Chef Paul Prudhomme's Louisiana Kitchen is also full of surprises, for he is unique in the way he has enlarged the repertoire of Cajun and Creole food, creating new dishes and variations within the old traditions. Seafood Stuffed Zucchini with Seafood Cream Sauce, Panted Chicken and Fettucini, Veal and Oyster Crepes, Artichoke Prudhomme--these and many others are newly conceived recipes, but they could have been created only by a Louisiana cook. The most famous of Paul Prudhomme's original recipes is Blackened Redfish, a daringly simple dish of fiery Cajun flavor that is often singled out by food writers as an example of the best of new American regional cooking.
    For Louisianians and for cooks everywhere in the country, this is the most exciting cookbook to be published in many years. More info
    bookThe Encyclopedia of Cajun & Creole Cuisine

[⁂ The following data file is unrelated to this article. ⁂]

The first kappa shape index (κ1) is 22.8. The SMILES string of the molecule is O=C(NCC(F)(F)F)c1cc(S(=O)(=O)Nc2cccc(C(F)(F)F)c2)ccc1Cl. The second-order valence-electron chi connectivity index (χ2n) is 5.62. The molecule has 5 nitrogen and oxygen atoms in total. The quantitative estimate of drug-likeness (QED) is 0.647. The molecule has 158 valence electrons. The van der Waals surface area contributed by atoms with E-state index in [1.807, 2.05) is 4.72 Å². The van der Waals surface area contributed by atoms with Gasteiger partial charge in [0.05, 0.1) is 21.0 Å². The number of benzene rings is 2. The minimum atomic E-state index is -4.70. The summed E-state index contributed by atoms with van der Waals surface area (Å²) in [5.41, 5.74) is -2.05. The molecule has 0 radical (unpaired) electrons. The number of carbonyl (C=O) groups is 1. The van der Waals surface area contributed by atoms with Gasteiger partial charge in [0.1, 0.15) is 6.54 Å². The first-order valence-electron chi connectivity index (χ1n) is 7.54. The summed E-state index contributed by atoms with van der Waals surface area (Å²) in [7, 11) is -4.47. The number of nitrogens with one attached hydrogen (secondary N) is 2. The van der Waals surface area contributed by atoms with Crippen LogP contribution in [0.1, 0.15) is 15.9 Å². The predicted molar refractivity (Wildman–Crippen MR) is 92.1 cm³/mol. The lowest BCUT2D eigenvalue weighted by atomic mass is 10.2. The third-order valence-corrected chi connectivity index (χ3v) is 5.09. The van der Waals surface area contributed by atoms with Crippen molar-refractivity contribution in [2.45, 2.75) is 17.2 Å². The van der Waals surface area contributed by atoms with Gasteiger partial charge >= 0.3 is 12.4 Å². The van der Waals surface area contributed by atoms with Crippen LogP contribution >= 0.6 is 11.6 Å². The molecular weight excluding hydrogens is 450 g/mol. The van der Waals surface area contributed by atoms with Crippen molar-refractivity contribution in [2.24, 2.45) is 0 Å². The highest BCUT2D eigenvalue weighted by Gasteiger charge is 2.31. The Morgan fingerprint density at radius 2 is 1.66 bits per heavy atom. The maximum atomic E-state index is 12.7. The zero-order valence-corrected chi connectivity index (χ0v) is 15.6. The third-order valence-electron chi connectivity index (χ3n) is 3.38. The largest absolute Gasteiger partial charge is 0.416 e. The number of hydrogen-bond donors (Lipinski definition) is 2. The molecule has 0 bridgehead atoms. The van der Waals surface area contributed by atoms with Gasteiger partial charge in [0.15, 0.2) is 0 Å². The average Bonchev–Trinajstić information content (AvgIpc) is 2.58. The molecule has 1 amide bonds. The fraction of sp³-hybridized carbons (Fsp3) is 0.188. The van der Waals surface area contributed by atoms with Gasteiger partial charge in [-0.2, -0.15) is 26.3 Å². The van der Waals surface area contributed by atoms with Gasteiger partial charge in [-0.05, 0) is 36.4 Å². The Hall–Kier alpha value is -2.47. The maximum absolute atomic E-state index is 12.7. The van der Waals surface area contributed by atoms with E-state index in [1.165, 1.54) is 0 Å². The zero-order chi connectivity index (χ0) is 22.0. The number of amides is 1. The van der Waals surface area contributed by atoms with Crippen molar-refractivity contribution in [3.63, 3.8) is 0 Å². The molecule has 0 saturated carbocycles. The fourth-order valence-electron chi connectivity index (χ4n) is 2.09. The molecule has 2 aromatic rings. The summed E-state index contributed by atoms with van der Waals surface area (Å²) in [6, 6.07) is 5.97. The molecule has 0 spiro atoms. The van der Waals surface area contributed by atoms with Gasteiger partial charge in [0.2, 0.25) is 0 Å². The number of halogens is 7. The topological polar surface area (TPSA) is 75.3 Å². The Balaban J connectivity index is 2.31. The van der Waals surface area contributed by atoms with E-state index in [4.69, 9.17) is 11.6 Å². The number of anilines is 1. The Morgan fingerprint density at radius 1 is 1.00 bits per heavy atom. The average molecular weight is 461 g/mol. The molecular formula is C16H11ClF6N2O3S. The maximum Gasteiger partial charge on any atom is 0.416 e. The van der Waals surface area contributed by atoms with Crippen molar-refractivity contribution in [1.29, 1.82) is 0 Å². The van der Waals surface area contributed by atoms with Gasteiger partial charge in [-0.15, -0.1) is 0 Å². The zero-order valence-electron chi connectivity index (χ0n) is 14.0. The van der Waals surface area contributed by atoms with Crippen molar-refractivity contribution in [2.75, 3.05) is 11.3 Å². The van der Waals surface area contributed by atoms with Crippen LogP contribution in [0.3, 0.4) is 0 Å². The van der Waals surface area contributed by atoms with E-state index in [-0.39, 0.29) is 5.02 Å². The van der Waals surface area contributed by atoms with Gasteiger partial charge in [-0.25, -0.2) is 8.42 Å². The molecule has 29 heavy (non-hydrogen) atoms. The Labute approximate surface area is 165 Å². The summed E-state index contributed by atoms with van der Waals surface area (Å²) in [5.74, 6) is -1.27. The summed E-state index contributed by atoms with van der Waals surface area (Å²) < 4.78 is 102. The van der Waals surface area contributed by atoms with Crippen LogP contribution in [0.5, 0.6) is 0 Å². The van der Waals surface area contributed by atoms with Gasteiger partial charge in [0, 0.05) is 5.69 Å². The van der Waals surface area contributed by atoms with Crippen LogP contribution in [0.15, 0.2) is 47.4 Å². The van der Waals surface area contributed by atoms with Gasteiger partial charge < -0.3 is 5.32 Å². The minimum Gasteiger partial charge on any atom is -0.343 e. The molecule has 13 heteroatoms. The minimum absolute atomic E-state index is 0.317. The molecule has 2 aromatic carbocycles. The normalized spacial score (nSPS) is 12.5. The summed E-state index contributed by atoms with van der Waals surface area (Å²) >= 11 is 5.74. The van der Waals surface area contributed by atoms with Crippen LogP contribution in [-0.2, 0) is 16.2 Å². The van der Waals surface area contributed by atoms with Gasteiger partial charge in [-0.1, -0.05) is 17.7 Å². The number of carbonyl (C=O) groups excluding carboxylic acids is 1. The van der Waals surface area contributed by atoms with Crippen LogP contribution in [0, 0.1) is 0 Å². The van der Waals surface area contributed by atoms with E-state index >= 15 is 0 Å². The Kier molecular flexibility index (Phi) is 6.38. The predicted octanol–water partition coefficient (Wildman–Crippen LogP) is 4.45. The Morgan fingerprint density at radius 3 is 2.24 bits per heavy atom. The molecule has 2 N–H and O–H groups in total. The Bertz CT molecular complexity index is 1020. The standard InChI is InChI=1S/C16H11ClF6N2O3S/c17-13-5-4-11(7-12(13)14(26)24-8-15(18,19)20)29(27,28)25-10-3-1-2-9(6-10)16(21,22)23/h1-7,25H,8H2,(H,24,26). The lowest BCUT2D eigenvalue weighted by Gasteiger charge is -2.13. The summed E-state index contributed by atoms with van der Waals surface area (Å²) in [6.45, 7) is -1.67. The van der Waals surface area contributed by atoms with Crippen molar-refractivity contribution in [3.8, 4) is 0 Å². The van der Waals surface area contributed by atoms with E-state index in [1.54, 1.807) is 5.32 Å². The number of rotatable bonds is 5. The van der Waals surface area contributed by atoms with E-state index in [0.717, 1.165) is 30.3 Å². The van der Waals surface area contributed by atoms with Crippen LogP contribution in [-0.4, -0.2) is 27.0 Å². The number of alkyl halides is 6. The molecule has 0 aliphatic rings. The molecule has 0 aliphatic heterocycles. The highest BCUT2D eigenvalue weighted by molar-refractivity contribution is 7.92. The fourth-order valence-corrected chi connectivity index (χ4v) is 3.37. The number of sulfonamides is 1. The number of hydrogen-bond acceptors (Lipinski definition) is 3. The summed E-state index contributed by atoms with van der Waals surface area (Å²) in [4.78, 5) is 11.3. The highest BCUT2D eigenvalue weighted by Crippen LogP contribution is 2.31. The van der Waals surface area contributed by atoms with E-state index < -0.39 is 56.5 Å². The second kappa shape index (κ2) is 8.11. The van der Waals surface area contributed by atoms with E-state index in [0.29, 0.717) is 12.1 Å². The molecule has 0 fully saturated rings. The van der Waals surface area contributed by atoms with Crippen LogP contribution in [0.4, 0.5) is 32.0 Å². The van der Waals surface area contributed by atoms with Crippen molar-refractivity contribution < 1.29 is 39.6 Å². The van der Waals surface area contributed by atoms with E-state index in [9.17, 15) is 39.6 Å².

Chef Folse's seventh cookbook is the authoritative collection on Louisiana's culture and cuisine. The book features more than 850 full-color pages, dynamic historical Louisiana photographs and more than 700 recipes. You will not only find step-by-step directions to preparing everything from a roux to a cochon de lait, but you will also learn about the history behind these recipes. Cajun and Creole cuisine was influenced by seven nations that settled Louisiana, from the Native Americans to the Italian immigrants of the 1800s. Learn about the significant contributions each culture made-okra seeds carried here by African slaves, classic French recipes recalled by the Creoles, the sausage-making skills of the Germans and more. Relive the adventure and romance that shaped Louisiana, and recreate the recipes enjoyed in Cajun cabins, plantation kitchens and New Orleans restaurants. Chef Folse has hand picked the recipes for each chapter to ensure the very best of seafood, game, meat, poultry, vegetables, salads, appetizers, drinks and desserts are represented. From the traditional to the truly unique, you will develop a new understanding and love of Cajun and Creole cuisine. The Encyclopedia would make a perfect gift or simply a treasured addition to your own cookbook library.